What Is a Foot Candle? How Many Does My Facility Need?

What is a foot candle? How do you find out how many lighting foot candles you need at your facility? As lighting professionals, foot candles are our go-to unit of measure to calculate light levels. The word foot candle dates back to when candles were the main light source available. Read on to learn what foot candles are and how to measure foot candles!

What is the difference between foot candles and Lux?

A foot candle is a measurement of light intensity or illuminance and equals 10.76 lumens or one lux per square foot. A lumen is a unit of luminous flux or all of the visible light emitted from a uniform point source. If you were to set a candle or light bulb a foot away from a wall and draw a one-foot square on the wall, the amount of light filling up the square equals one lumen. The more lumens, the brighter the space and the higher the lighting level.

Lux measures luminous intensity and perceived light output just like a foot candle, but is in the International System of Units (SI), which is the modern form of the metric system. 

What is the difference between lumens and candela?

Lumens and candela both measure light output as perceived by the human eye. Candela was once known as “candlepower,” which is now considered outdated. Candela measures the brightness of light output in a particular direction, while lumens measure how bright a light source (or candle as it once was) is in terms of light given off in all directions or the spread of the light. 

To better illustrate this, imagine your employees’ workspaces. If they perform intricate and detailed work you would want to concern yourself with the candela values. On the other hand, hallways and conference rooms need more illumination across wider areas and in these types of cases you should concentrate on the lumens values.

How many foot candles in a lumen?

One foot candle of light equals 10.76 lumens per square foot.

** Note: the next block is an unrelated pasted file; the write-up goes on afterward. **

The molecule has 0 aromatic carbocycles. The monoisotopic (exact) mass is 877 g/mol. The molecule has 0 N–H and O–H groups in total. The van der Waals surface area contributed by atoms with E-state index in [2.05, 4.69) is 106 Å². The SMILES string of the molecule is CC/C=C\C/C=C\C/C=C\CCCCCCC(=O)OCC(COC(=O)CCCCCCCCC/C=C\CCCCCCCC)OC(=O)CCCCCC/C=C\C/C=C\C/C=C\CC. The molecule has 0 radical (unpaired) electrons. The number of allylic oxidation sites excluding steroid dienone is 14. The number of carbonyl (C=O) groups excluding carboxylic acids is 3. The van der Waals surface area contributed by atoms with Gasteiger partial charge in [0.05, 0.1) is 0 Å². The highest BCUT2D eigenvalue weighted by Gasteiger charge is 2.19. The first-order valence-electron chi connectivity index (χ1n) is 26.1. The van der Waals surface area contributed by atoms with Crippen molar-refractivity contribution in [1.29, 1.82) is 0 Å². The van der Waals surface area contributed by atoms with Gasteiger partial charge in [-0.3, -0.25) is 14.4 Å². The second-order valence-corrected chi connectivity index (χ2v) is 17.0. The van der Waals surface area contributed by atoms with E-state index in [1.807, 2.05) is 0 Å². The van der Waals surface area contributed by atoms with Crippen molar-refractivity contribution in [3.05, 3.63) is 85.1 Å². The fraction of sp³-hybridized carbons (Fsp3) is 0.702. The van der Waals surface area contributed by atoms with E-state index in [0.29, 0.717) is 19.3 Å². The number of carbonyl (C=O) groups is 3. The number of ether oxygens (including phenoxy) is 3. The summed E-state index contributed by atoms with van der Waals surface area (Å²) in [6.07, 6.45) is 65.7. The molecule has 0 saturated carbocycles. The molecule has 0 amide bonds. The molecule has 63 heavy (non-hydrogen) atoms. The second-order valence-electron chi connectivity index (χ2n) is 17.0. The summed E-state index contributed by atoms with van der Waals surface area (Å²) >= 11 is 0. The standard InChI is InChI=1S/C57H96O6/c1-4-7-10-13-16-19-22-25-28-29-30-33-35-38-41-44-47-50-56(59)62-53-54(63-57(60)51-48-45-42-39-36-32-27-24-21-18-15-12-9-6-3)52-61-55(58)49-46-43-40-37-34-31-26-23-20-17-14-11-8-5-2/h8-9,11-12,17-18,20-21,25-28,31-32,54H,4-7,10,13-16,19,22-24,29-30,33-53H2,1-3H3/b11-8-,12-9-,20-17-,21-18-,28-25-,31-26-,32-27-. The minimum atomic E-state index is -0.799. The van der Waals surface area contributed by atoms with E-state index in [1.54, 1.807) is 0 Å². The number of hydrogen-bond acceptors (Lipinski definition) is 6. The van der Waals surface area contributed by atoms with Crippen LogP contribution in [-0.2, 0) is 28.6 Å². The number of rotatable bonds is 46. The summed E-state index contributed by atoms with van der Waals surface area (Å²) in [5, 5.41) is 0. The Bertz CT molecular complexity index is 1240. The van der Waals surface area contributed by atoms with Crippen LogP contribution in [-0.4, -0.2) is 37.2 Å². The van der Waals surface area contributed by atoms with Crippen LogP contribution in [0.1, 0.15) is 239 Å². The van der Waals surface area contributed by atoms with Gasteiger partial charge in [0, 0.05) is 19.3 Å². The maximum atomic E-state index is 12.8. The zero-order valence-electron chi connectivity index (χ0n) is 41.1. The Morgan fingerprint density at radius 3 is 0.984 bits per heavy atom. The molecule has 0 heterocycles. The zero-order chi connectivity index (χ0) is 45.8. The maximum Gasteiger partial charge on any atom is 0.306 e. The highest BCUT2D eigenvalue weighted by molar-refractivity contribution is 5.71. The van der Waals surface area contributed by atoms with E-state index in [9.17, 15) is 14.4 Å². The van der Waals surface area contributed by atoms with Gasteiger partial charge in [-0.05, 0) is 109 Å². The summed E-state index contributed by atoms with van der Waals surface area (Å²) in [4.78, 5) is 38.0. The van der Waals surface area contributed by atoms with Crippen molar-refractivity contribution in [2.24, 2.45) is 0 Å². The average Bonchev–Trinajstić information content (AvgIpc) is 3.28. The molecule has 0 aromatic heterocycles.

How many lux in a foot candle?

There is 10.76 lux in 1 foot candle.

How do you measure foot candles? 

The scientific term for foot candle measurements is “photometry,” which is the science of measuring visible light in terms of how it is perceived by the human eye.

Foot candle units are difficult to measure and it is best to get the help of a lighting company to help you get an accurate measurement through the use of tools like light meters. Light meters will display their readings in foot candles or lux. 

Some lighting manufacturers will list the lumen count of their products, but even then when it comes to the actual application of the light in the real world the lumen light measurement may be off.

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How do you read foot candles? 

Our auditors will use a light meter (also called a lux meter or illuminance meter) to obtain an accurate foot candle measurement when they visit your facility. We use light meters at numerous points in your spaces to determine any specific dark spots and develop an average foot candle reading for each area. 

There are two types of light meters: incident or reflected. Incident light meters measure the light illuminating the subject, while reflected light meters measure the light that is reflecting from the subject.

In addition to light meters, in the case of new light fixture installations or lighting retrofits, photometric software can be used to calculate proper fixture spacing, lumen output, and use of proper lenses or distribution patterns.

How to calculate foot candles

As mentioned above, the best way to obtain an accurate foot candle measurement unit is through the use of a light meter. There is no practical physical way to calculate foot candles, but you can find out how bright an area is by figuring out the lumen equivalent since lighting products in the U.S. include brightness levels measured in lumens on their labels. Remember, a foot candle is equal to 10.76 lumens.

Here are some quick formulas you can use if you need to figure out other measurements related to foot candles.

Foot candle to lumen/lumens from foot candles: Foot candles X 10.76 (for example, 4 foot candles is equal to 43.04 lumens)

Lumen to foot candle: Lumens ÷ 10.76

Lux to foot candles: Lux ÷ 10.76

Foot candles to lux: Foot candles X 10.76 (for example, 30 foot candles to lux would be 322.917 lux)